This Film Is Not Yet Rated

April 6, 2010
By Maurice Gattis SILVER, Wilmington, Delaware
Maurice Gattis SILVER, Wilmington, Delaware
6 articles 1 photo 1 comment

NC-17 is to film directors as the boogeyman is to children. It’s also the rating the Motion Picture Association of America (MPAA) gives to films containing “any element that most parents would consider too strong and therefore off-limits for viewing by their children.” But one question remains: who draws that line? Director Kirby Dick delves into the world of film ratings with his thought provoking 2006 documentary “This Film Is Not Yet Rated”. As noted in the film, the difference between an “R” rating and an “NC-17” rating can often be millions of dollars in profits, as children are not permitted into NC-17 movies even with a parent present. Resulting in major film companies treating the movies as though they had “cooties” of some sort by not wanting to fund or promote them. Dick, along with a private investigator, attempt to expose the highly secretive ratings process and the individuals behind it. Along the way they discover many inconsistencies in past ratings, and discrepancies in how violence and sex are viewed. How is one organization given the power to control media and subsequently American culture so strongly without any checks, balances or restraints? Why are the members of the ratings board kept anonymous? Why is the process by which films are rated kept secret? Those are a few of the issues the documentary thoroughly attempts to answer. I’d highly recommend this film to anyone even remotely interested in film and censorship. Personally, I walked away from this film angry, and wanting to change the “status quo” of the film rating and censorship procedure. Who knows? Maybe you could be the spark that ignites reform in the way our society decides what should and shouldn’t be seen.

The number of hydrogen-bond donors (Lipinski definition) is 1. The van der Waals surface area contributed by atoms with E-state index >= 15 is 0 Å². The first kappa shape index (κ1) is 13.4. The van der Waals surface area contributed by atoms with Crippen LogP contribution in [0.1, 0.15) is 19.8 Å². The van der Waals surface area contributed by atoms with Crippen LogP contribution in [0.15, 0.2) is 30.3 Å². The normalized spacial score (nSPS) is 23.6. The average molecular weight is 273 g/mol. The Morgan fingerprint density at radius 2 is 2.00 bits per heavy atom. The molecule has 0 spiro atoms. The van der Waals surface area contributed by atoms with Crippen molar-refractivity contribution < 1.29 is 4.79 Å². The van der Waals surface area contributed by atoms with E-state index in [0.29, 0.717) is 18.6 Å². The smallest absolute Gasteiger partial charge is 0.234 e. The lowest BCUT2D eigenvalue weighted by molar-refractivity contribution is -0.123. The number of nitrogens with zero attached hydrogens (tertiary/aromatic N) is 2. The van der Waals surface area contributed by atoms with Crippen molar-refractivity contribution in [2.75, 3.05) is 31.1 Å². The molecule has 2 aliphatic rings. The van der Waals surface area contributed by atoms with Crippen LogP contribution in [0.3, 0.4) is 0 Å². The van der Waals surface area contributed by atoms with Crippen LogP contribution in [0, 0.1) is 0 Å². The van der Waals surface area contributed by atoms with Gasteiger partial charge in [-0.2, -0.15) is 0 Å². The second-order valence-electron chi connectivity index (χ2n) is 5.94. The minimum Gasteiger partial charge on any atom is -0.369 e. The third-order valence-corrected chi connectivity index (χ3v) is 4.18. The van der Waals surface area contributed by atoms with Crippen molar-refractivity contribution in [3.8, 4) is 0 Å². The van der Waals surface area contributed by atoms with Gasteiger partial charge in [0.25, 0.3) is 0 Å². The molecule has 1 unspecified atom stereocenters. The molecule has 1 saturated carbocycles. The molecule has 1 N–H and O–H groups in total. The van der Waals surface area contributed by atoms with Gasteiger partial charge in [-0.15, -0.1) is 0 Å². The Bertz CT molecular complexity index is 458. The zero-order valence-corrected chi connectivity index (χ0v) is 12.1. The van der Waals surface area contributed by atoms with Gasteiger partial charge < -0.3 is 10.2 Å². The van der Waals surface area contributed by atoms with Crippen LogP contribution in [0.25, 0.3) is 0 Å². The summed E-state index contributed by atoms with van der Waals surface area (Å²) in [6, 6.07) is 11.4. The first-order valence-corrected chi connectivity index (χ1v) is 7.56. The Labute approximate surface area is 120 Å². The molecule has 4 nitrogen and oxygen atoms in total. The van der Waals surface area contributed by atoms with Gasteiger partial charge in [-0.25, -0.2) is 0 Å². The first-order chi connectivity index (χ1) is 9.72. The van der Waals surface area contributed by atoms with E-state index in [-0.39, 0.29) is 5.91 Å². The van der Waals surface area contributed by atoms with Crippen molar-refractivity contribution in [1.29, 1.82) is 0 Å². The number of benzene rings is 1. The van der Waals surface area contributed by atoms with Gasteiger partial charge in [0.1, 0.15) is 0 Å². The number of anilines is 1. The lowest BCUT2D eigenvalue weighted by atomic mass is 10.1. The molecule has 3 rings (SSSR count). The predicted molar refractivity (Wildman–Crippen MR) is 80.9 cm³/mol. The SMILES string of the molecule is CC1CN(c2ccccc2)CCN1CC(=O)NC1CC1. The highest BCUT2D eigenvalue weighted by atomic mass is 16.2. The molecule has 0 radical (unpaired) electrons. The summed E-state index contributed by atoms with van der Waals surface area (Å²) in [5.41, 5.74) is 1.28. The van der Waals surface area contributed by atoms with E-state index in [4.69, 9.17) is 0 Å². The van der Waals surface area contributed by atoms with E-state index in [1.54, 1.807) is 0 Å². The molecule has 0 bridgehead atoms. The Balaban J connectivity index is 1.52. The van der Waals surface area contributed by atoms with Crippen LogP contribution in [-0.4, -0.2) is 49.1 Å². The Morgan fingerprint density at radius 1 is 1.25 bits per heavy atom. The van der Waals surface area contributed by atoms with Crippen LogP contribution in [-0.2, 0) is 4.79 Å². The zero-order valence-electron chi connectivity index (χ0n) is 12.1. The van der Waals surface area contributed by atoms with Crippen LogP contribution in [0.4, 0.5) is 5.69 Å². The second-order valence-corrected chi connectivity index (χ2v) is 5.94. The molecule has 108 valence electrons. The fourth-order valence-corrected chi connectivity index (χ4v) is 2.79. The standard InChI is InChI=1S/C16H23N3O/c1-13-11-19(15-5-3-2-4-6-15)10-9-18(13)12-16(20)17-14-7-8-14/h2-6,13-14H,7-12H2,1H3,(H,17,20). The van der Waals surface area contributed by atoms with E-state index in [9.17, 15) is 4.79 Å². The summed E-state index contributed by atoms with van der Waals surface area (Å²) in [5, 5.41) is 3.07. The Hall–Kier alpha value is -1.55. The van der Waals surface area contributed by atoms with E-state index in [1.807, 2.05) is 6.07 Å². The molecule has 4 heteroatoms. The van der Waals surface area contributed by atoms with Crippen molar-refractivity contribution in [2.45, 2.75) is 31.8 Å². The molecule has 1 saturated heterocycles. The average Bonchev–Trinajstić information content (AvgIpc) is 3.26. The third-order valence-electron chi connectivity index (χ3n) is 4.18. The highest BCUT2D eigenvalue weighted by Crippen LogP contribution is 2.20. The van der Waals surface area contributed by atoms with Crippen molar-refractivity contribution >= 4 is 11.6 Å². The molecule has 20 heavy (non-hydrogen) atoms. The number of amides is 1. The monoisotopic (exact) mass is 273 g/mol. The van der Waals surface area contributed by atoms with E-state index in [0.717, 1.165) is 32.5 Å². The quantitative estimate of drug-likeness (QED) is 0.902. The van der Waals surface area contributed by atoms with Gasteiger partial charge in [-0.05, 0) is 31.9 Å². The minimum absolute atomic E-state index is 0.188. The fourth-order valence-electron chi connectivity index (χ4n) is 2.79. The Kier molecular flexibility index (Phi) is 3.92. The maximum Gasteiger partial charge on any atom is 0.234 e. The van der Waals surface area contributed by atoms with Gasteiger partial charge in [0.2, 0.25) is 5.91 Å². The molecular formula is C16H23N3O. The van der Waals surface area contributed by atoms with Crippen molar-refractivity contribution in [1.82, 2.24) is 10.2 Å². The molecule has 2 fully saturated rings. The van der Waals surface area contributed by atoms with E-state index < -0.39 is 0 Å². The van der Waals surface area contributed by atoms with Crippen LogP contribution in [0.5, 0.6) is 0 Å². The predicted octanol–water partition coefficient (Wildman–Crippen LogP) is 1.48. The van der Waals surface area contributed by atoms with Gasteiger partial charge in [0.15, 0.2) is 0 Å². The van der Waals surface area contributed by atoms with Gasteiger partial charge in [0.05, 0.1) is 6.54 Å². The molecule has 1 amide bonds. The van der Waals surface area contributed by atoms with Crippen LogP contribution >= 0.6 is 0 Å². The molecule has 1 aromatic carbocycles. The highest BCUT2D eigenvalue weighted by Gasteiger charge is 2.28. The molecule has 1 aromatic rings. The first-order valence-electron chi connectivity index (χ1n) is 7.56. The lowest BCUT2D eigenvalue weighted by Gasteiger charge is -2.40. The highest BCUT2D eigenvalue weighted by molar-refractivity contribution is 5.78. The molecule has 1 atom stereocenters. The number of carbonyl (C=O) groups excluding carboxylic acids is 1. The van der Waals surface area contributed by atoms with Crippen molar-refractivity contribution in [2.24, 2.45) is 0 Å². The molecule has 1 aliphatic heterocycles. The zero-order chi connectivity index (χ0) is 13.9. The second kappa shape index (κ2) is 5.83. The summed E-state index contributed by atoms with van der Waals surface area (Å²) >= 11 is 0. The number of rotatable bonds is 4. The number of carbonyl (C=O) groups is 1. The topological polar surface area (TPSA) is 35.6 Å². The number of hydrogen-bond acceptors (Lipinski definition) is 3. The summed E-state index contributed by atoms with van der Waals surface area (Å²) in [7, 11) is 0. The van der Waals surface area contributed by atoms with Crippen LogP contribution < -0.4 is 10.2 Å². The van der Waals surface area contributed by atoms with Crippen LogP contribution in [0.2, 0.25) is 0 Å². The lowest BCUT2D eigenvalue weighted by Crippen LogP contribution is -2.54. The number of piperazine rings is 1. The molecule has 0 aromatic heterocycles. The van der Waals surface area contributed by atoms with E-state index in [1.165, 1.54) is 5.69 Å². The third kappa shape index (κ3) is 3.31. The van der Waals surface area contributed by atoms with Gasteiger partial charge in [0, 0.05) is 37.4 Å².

The author's comments:
I wrote this reviewing hoping it would drive people to see the film. Anyone who watches it is almost guaranteed to ask questions. Asking questions leads to demanding answers, and demanding answers sometimes forces change.

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